A2.4. Value Stream Mapping (VSM)

Value Stream Mapping (VSM)

What should I expect the outcomes to be of using the tool?

  • Is a big picture perspective – it is the essential tool
  • Called a System Picture in Cumbria County Council
  • Helps you see the sources of waste in your value stream and processes
  • Focuses on improving  the whole, not optimising pieces of the process
  • Is a tool for establishing a vision and implementation plan to get to that vision
  • You can use it to map your progress in improvement
  • Helps to focus on value across a number of processes rather than just a small part 
  • Provides you with an action plan of potential improvements/changes
 

Tool/ method

Value Stream Mapping (VSM) is about identifying and analysing value from a customer/patient perspective.  It is a development of Process Mapping, with detailed data on time: 

  • Waiting times between process steps
  • The time of each step and of the whole process
  • Who is involved in each step
  • What is value and not value added time

 

Key measurements:

Cycle Time (CT)

The time it takes to complete one task

Lead Time

The time it takes for the whole process from start to finish including waits

Demand

Number or amount of need from service users/customers

Takt Time (TT)

The rate at which we need to complete work to meet demand Takt  time = Time available/Demand

Value added time (VA)

Non Value added time (NVA)

Benefits:

  • Provides a common language and understanding of the value stream (processes that add value)
  • Helps visualise the whole pathway and the relationship between processes
  • It shows the relationship between information and material/document/patient or customer/data flow

- It helps to identify waste and the sources of the waste

- It becomes an action plan of where to do the improvements first

Why we may choose to use this tool/ method?

  • It is a visual way to identify potential improvements and goals.
  • It can be used as an extension of Process Mapping.
  • You can use it to measure progress of your improvement. 

How you might use this tool/ method?

As with process mapping, we start with the current state and use this to develop our future state.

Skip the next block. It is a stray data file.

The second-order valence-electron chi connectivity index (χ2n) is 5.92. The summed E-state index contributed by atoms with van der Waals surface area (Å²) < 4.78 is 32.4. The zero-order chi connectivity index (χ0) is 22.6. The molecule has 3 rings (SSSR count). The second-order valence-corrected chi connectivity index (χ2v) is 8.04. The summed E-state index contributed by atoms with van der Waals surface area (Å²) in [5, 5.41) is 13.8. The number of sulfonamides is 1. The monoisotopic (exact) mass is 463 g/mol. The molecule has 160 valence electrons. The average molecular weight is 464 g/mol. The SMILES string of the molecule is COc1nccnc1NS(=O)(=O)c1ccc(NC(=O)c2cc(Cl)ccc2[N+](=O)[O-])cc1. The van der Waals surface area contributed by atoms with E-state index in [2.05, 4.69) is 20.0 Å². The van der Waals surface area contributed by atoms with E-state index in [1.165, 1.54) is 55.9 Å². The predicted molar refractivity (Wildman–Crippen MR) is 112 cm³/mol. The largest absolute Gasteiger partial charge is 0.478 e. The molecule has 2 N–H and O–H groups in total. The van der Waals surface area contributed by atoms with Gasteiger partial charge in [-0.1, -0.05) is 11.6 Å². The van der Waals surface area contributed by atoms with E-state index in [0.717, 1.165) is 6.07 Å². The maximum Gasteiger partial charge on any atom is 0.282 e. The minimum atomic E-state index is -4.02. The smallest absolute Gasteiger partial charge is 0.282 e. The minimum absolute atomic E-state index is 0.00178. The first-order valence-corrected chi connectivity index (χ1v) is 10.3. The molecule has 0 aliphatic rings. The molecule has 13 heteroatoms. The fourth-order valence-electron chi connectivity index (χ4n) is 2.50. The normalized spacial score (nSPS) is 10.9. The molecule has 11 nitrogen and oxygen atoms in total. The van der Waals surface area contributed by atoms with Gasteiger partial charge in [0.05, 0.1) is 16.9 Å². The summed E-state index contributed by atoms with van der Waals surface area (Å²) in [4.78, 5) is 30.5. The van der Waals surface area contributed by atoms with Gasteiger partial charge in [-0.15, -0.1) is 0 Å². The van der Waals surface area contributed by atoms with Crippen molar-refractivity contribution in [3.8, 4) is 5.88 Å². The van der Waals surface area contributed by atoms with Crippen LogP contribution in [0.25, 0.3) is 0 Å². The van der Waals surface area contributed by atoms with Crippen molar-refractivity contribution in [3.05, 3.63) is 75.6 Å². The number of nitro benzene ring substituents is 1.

CURRENT STATE MAPS

Detail exactly what is happening now and where the areas for improvement are.

 

FUTURE STATE MAPS

Detail what the expected system should look like after improvements have been made.

 

Mapping stages:

  1. Identify the process / pathway you wish to map and identify the stakeholders
  2. Collect data to aid with understanding the process
    • Go & See the process flow, talk to the people that carry out the process, get real actual data
  3. Create the current state map
    • Map the process, add the data, show the flow of information
  4. Analyse the current state map
    • Review the flow, data, value added operations, non value added operations, wastes, bottlenecks, batching, duplication (use the waste wheel)
  5. Look for areas of improvement
    • Identify what can be improved by changing the flow or eliminating the wastes.
  6. Create the Future State Map
    • This is a visual representation of your improved process. 

 

Coloured post it notes are used to represent different parts of the process e.g. yellow for the key process steps, orange where information is needed from outside the process.  Pink is used to identify issues/problems etc. (it depends what colours of post it notes you have).  Green can be used to identify hand offs.

 

How to do it?

  • You’ll need to involve everyone who has an input/linked to the process
  • Protected time
  • Location – Close to the pathway/process you wish to map (ideally where the work happens)
  • Mapping toolkit
    • Brown paper
    • Post it notes
    • Pens
    • Flip chart
    • Stop watch to measure each step in process 

What next?

  • Use PDSA to test improvements
  • Keep doing it – when you have made the improvements, the future state map is now the current state map and you are ready to carry on looking for further improvements.
  • Show others
  • Start small but think big (are there external processes that could benefit from VSM)

Examples/ case studies/ links to best practice/ evidence

There are templates that are useful to use when VSM and these can give a guide for you to use on your brown paper.

 

 

Contact for further information

Karen McAllister - CLIC Programme Manager

Karen.mcallister@cumbriaccg.nhs.uk

 

Templates and visualisations: